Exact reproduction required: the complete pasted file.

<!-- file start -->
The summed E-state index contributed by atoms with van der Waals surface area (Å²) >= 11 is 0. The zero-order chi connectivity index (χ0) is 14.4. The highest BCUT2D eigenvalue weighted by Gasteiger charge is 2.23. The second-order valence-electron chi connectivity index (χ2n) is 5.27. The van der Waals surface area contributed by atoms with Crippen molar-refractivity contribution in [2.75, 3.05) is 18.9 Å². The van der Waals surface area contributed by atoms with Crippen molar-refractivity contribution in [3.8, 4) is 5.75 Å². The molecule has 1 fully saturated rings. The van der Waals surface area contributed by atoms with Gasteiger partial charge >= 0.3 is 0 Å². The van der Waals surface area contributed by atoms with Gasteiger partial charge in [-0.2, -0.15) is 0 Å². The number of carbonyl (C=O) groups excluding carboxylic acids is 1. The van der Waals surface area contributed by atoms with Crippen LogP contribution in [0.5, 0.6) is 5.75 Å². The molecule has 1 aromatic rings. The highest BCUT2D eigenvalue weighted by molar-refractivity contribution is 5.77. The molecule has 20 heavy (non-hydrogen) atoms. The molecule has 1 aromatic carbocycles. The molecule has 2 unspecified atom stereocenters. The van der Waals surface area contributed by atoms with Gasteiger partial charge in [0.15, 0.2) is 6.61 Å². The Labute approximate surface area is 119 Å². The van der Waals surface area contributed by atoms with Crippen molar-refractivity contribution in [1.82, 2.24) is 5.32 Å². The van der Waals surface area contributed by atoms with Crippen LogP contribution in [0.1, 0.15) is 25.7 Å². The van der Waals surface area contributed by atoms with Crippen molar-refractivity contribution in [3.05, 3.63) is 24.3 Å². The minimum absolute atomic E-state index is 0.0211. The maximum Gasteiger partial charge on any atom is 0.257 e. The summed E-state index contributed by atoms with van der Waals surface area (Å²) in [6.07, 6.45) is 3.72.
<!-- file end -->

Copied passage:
The summed E-state index contributed by atoms with van der Waals surface area (Å²) >= 11 is 0. The zero-order chi connectivity index (χ0) is 14.4. The highest BCUT2D eigenvalue weighted by Gasteiger charge is 2.23. The second-order valence-electron chi connectivity index (χ2n) is 5.27. The van der Waals surface area contributed by atoms with Crippen molar-refractivity contribution in [2.75, 3.05) is 18.9 Å². The van der Waals surface area contributed by atoms with Crippen molar-refractivity contribution in [3.8, 4) is 5.75 Å². The molecule has 1 fully saturated rings. The van der Waals surface area contributed by atoms with Gasteiger partial charge >= 0.3 is 0 Å². The van der Waals surface area contributed by atoms with Gasteiger partial charge in [-0.2, -0.15) is 0 Å². The number of carbonyl (C=O) groups excluding carboxylic acids is 1. The van der Waals surface area contributed by atoms with Crippen LogP contribution in [0.5, 0.6) is 5.75 Å². The molecule has 1 aromatic rings. The highest BCUT2D eigenvalue weighted by molar-refractivity contribution is 5.77. The molecule has 20 heavy (non-hydrogen) atoms. The molecule has 1 aromatic carbocycles. The molecule has 2 unspecified atom stereocenters. The van der Waals surface area contributed by atoms with Gasteiger partial charge in [0.15, 0.2) is 6.61 Å². The Labute approximate surface area is 119 Å². The van der Waals surface area contributed by atoms with Crippen molar-refractivity contribution in [1.82, 2.24) is 5.32 Å². The van der Waals surface area contributed by atoms with Crippen LogP contribution in [0.1, 0.15) is 25.7 Å². The van der Waals surface area contributed by atoms with Crippen molar-refractivity contribution in [3.05, 3.63) is 24.3 Å². The minimum absolute atomic E-state index is 0.0211. The maximum Gasteiger partial charge on any atom is 0.257 e. The summed E-state index contributed by atoms with van der Waals surface area (Å²) in [6.07, 6.45) is 3.72.